She was walking with her family in the makai direction of the Coolidge Street crosswalk just after 3:30 p.m. when vehicles in the closest, mauka lanes stopped to let the family pass, Morioka said.


Any witnesses to the hit-and-run can call the Honolulu Police Department Traffic Division at 529-3499.

Rikanin then darted ahead, just as the driver of a truck or SUV drove through the crosswalk, catapulting Rikanin across the intersection.

Honolulu police continued to look for the driver yesterday.

The crosswalk is so treacherous that Jose, the Coolidge resident, refuses to use it. Instead, she walks to the lighted, controlled intersections at Isenberg Street or University Avenue to get to the other side of King Street.

Jose works at H.K.’s Restaurant up the street from her home and right in front of the Coolidge Street crosswalk. Every week, she sees close calls in and around the crosswalk.

Jose blames both inattentive drivers and equally inattentive pedestrians, who often jaywalk. Cell phone use by both drivers and pedestrians merely adds to the dangerous mix, she said.

With two serious accidents in the same crosswalk in less than a year, Morioka said the message is "that we need to continue our efforts."

His department is leading island-by-island discussions that will lead to a statewide "pedestrian master plan" next year that will set priorities and policies for pedestrian safety projects.

Transportation officials just concluded one round of workshops with island communities and will begin a second round in October to address areas with high rates of accidents and learn about others that worry residents, Morioka said.

In December, Lockwood put on a Santa suit and lined South King Street with Morioka and representatives of Walk Wise Hawaii to make both pedestrians and drivers aware of pedestrian safety.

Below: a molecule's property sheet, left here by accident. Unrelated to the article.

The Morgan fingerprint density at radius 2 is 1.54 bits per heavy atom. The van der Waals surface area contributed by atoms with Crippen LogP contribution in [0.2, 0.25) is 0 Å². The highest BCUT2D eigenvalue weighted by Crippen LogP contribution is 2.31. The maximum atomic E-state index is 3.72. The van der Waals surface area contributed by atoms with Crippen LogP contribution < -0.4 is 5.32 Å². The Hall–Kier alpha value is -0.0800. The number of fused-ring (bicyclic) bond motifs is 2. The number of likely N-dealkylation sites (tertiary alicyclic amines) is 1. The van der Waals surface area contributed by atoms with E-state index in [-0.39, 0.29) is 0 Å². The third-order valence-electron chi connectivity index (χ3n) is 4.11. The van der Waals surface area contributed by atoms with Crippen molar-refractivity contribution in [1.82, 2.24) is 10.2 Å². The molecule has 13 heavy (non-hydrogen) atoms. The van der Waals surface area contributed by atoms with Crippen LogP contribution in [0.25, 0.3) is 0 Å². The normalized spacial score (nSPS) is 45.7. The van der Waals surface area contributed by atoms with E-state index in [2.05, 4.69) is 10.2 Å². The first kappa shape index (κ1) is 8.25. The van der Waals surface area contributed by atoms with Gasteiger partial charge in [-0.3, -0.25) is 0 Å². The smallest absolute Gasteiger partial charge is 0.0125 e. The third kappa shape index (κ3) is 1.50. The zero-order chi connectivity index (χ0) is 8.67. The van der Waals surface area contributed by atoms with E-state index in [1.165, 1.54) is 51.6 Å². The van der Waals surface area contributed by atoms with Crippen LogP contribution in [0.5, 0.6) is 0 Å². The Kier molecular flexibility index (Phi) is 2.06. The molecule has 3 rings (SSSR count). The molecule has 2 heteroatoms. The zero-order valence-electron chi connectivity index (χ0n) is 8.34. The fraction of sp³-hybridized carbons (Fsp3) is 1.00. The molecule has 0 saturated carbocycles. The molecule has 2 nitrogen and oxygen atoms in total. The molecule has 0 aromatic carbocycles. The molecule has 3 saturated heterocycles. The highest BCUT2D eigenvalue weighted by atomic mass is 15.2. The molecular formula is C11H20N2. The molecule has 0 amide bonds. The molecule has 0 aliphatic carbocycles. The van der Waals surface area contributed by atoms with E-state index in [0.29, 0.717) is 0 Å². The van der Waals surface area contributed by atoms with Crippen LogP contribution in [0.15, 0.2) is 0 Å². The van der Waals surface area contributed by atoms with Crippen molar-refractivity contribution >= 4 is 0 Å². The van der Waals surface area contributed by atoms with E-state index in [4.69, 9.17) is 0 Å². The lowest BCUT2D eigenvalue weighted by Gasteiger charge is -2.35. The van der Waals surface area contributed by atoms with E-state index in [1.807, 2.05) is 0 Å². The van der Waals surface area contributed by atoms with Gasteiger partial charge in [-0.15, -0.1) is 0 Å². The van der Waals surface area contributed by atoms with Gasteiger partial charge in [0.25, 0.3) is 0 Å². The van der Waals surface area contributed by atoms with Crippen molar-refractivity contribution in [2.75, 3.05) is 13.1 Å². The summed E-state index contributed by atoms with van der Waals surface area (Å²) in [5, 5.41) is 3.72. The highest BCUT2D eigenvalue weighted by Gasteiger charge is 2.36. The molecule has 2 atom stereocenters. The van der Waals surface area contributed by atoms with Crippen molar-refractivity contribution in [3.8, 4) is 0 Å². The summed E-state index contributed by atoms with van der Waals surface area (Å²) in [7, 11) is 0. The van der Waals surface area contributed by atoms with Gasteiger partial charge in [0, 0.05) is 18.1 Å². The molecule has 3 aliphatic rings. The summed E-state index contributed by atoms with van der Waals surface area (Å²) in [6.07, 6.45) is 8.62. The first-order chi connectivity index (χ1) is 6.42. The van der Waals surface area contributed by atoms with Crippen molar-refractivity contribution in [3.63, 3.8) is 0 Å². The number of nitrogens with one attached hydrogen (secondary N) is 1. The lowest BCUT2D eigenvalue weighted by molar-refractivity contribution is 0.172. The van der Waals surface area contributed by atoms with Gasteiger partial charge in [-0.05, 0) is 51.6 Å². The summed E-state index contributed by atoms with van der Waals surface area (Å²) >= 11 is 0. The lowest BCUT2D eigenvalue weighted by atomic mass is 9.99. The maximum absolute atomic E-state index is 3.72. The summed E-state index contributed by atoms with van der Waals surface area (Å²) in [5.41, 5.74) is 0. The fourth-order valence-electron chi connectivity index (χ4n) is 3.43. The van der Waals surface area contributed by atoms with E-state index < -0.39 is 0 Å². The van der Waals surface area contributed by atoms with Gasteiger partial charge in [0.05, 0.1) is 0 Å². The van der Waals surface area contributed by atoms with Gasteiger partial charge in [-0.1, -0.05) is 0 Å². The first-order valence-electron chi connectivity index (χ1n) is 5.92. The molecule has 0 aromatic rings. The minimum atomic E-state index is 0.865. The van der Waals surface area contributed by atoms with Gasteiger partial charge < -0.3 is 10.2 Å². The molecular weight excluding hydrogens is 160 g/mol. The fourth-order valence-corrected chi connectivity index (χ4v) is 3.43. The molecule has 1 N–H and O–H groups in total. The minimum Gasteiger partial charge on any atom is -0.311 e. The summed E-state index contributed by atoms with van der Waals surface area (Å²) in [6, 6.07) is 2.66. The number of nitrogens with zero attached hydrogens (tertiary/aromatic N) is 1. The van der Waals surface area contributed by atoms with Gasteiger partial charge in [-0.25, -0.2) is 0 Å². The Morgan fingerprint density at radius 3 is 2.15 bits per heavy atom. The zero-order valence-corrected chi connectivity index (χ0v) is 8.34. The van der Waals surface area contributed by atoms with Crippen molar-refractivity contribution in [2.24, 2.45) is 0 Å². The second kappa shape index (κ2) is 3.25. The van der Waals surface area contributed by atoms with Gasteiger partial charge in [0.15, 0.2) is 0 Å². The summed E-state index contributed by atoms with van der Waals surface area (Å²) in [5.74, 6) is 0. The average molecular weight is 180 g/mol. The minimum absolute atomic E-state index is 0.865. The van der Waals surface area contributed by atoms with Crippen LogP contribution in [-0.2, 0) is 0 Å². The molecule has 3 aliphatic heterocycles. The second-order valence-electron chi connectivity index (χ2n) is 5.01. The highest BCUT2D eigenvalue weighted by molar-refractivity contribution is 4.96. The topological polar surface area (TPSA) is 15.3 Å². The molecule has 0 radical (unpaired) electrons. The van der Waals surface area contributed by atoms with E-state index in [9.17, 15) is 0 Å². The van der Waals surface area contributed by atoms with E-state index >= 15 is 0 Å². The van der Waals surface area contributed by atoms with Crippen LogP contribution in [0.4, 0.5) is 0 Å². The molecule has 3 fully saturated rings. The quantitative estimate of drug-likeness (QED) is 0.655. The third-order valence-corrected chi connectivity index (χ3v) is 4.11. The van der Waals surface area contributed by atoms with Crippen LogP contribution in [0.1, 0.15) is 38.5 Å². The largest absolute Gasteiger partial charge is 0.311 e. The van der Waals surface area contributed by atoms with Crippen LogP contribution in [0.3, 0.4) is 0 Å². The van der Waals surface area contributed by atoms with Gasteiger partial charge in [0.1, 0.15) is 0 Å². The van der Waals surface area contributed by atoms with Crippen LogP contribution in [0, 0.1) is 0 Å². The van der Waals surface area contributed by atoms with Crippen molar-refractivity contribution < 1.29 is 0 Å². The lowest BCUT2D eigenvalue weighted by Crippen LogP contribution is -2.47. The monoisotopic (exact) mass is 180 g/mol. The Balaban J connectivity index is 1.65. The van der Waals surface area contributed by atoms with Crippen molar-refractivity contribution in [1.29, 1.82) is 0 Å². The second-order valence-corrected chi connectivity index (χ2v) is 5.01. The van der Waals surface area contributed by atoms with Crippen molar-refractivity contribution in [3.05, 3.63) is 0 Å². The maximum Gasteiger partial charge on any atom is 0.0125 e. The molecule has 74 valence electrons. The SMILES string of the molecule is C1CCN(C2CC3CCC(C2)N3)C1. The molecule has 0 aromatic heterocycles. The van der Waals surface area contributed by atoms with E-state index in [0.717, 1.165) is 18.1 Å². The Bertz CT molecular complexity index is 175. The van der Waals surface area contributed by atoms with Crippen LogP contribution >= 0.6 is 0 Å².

They were joined by plainclothes and uniformed Honolulu police officers, who — in just 90 minutes — issued 45 tickets to drivers for failing to yield the right of way to pedestrians; 15 citations to drivers for using a cell phone while driving; 14 seat belt citations; and a dozen miscellaneous citations, including one to a woman who jaywalked right in front of a knot of police officers.

Even before the accident, Lockwood had been organizing a sign-waving event to be held 10 to 11 a.m. tomorrow in front of Old Stadium Park, as part of Hawaii’s "pedestrian safety month" activities. On Sunday, Lockwood was driving down South King Street, just two blocks Diamond Head of tomorrow’s sign-waving, when he came upon the scene.

"The fact that it’s a child is horrific," Lockwood said. "A woman was just killed there. It reminds us that we have a terrible, terrible problem."

Today, volunteers with Walk Wise Hawaii will walk through Chinatown from noon to 1 p.m. asking people to pledge to be good drivers and pedestrians as part of pedestrian safety month.

"We need to change this behavior," said Lance Rae, who represents Walk Wise Hawaii. "This all can be prevented."


Comments are closed.